Delving into the first few pages, we are introduced to the fundamentals of baseball, including the strike zone, fielding positions and how runs are scored. We are also informed of the roles of umpires and coaches. The next part of the book explains the art of pitching and there are some nice illustrations of some of the common grips and pitch trajectories. The section on batting touches on some of the strategy that goes into the batting order and describes what designated hitters and pinch hitters do. We are then told something of how the bats and balls are made.

The section on fielding lets us know that until 1954, fielders dropped their gloves where they stood at the end of an inning and left them out on the field until the next inning. This would have created dangerous obstacles for the opposing fielders, so it is not surprising that this practice was stopped. The book rightly stresses the importance of the catcher as well as outlining the ways in which runners can be put out. As you might expect, the history and structure of the game is also laid out, including details of the leagues, divisions, play-offs and World Series.

From a British perspective, one of the most interesting parts of the book is entitled “Baseball & Channel 4”, which tells us a little about the televised MLB coverage in the United Kingdom at that time. Screening baseball seemed like a logical move, given the popularity of the NFL over here. Three World Series were covered in all, but due to haphazard scheduling by Channel 4, it proved impossible to maintain even modest ratings and the programming was eventually axed. The coverage was somewhat limited by today’s standards (10 hours were given to the 1986 postseason and World Series, for example) and it is amazing to think how far we have come since then. ESPN America now shows several live games per week, including every postseason game, and if that isn’t enough, MLB.TV has every single game live and on demand. You have to start somewhere though, and we should be thankful to those that pioneered the broadcasting of baseball in the UK.

The second half of the book provides a profile of every MLB team, including history and roster, basic field dimensions of each stadium and various interesting facts. We find out that Wrigley Field is the only major league park without floodlights. We learn that the Braves, Blue Jays and Rangers have never been to the World Series. We also discover that Comiskey Park is not only the oldest ballpark in the U.S., but also has the prettiest ladies’ loos in Major League Baseball. That these have all been overtaken by history makes them no less interesting to read about.

Much else has changed since the book was published. The majority of MLB teams have moved to new stadiums, four new franchises have been added and one team has both a new city and a new identity. Divisions have been realigned, the postseason has been expanded (twice), an entire postseason was lost due to a strike by players and the “steroid era” cast a shadow over the game. The book’s sponsor, Scottish Amicable, was acquired by Prudential. The list of contacts for British baseball has become outdated and Channel 4 has not broadcast baseball for many years. Saddest of all is that one of the co-authors, Jim Marooney, has since passed away.

Nevertheless, the book is much more than just a historical artefact, as the sections such as “How to read a boxscore” and the helpful glossary of terms would still be of use to anyone trying to learn about the game today.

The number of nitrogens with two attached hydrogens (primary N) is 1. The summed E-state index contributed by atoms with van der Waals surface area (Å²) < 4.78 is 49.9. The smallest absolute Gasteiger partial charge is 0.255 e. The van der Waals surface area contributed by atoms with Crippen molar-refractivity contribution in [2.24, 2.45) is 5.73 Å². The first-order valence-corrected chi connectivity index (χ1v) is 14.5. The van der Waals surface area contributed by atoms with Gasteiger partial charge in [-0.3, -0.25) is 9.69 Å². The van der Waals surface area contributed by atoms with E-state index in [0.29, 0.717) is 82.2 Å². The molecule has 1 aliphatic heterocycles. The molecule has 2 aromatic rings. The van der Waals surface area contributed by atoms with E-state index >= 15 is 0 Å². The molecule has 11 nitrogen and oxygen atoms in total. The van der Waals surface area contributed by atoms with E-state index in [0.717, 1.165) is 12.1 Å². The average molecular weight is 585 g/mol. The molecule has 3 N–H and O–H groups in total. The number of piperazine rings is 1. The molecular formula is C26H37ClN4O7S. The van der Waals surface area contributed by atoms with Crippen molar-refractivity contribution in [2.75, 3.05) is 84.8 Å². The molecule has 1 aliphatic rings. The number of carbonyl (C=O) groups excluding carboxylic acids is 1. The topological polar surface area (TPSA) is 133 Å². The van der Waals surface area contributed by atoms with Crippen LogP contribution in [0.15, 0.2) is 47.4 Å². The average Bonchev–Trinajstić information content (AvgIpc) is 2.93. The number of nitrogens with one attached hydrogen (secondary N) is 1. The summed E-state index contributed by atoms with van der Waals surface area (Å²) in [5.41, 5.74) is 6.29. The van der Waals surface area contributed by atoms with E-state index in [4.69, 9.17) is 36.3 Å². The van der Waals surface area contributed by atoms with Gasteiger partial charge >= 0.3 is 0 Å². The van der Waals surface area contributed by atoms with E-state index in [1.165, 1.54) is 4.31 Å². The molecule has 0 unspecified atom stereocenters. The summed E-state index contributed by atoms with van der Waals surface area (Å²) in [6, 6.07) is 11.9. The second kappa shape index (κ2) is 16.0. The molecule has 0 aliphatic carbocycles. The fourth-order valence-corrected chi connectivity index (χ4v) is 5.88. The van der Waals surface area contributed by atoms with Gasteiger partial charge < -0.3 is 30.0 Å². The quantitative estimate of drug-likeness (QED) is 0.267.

A minor criticism is that there are a few aspects of the game that were overlooked. It would have been interesting to read a little more about baseball around the world, particularly Japan and Central/South America, though given the book’s tie-in to MLB coverage, the focus here is understandable. There is no mention of the women’s game, and topics such as the Negro leagues and integration are covered only briefly.

Overall however, this is an excellent book. The authors succeed in explaining the game to a British audience, imparting a great deal of relevant information without ever patronising the reader. There is a good balance between factual, descriptive writing and the various anecdotes that give a flavour of baseball culture. The game of cricket is sometimes used as a natural reference point, which is useful for Brits experiencing the game for the first time. The book also contains many colour photos among its 128 pages. This excerpt from the summary on the back cover seems to capture the essence of baseball very nicely:

“The game has a natural pace that ebbs and flows, keeping the audience riveted to pitcher and batter, eyes peeled for the winning hit. It is both subtle – like cricket – and immensely dynamic, liable to explode at any minute with a surge of activity and the support of a roaring crowd.”

The Book of Baseball went out of print within about a month of its publication. For those interested in buying the book, Derek Brandon still has a few unopened copies available at the original cover price of £7.95, plus P&P.  You can contact Derek via his website, Cheerleader Productions, at Alternatively, you could try auction sites or second hand book shops.

Who’s on First? Illustrated by John Martz

Written by Bud Abbott and Lou Costello (Quirk Books, 2013), 40 pages

Abbott and Costello’s famous comedy routine ‘Who’s on First’ is a cherished slice of baseball popular culture.

It has been copied and adapted with varying degrees of success over the years. Illustrator John Martz is the latest person to take on the task of living up to Abbott and Costello’s extraordinary performance of the routine and he more than does their memory justice.

The book is primarily designed with children in mind, but the adults reading along with them – and the adults who pick up the book for their own pleasure – will get just as much enjoyment from it.

The routine plays out over the course of 40 generously sized pages, giving Martz plenty of space on which to let his imagination flow.